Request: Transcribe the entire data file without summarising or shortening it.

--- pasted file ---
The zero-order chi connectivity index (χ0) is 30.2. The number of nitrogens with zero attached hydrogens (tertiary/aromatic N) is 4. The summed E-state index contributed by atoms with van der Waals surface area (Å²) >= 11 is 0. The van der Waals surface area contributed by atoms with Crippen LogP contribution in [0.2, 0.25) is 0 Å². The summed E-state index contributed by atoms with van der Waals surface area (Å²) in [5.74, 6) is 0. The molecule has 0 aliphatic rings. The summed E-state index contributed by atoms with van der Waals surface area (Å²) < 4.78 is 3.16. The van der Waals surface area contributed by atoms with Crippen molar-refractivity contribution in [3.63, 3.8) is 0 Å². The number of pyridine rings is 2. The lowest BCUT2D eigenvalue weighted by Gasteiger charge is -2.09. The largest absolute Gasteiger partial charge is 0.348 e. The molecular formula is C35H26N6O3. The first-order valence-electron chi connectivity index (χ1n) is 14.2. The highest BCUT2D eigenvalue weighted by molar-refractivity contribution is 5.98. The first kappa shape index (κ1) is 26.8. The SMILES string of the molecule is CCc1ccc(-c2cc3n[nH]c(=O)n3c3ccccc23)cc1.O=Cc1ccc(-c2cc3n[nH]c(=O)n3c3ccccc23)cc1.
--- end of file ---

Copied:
The zero-order chi connectivity index (χ0) is 30.2. The number of nitrogens with zero attached hydrogens (tertiary/aromatic N) is 4. The summed E-state index contributed by atoms with van der Waals surface area (Å²) >= 11 is 0. The van der Waals surface area contributed by atoms with Crippen LogP contribution in [0.2, 0.25) is 0 Å². The summed E-state index contributed by atoms with van der Waals surface area (Å²) in [5.74, 6) is 0. The molecule has 0 aliphatic rings. The summed E-state index contributed by atoms with van der Waals surface area (Å²) < 4.78 is 3.16. The van der Waals surface area contributed by atoms with Crippen molar-refractivity contribution in [3.63, 3.8) is 0 Å². The number of pyridine rings is 2. The lowest BCUT2D eigenvalue weighted by Gasteiger charge is -2.09. The largest absolute Gasteiger partial charge is 0.348 e. The molecular formula is C35H26N6O3. The first-order valence-electron chi connectivity index (χ1n) is 14.2. The highest BCUT2D eigenvalue weighted by molar-refractivity contribution is 5.98. The first kappa shape index (κ1) is 26.8. The SMILES string of the molecule is CCc1ccc(-c2cc3n[nH]c(=O)n3c3ccccc23)cc1.O=Cc1ccc(-c2cc3n[nH]c(=O)n3c3ccccc23)cc1.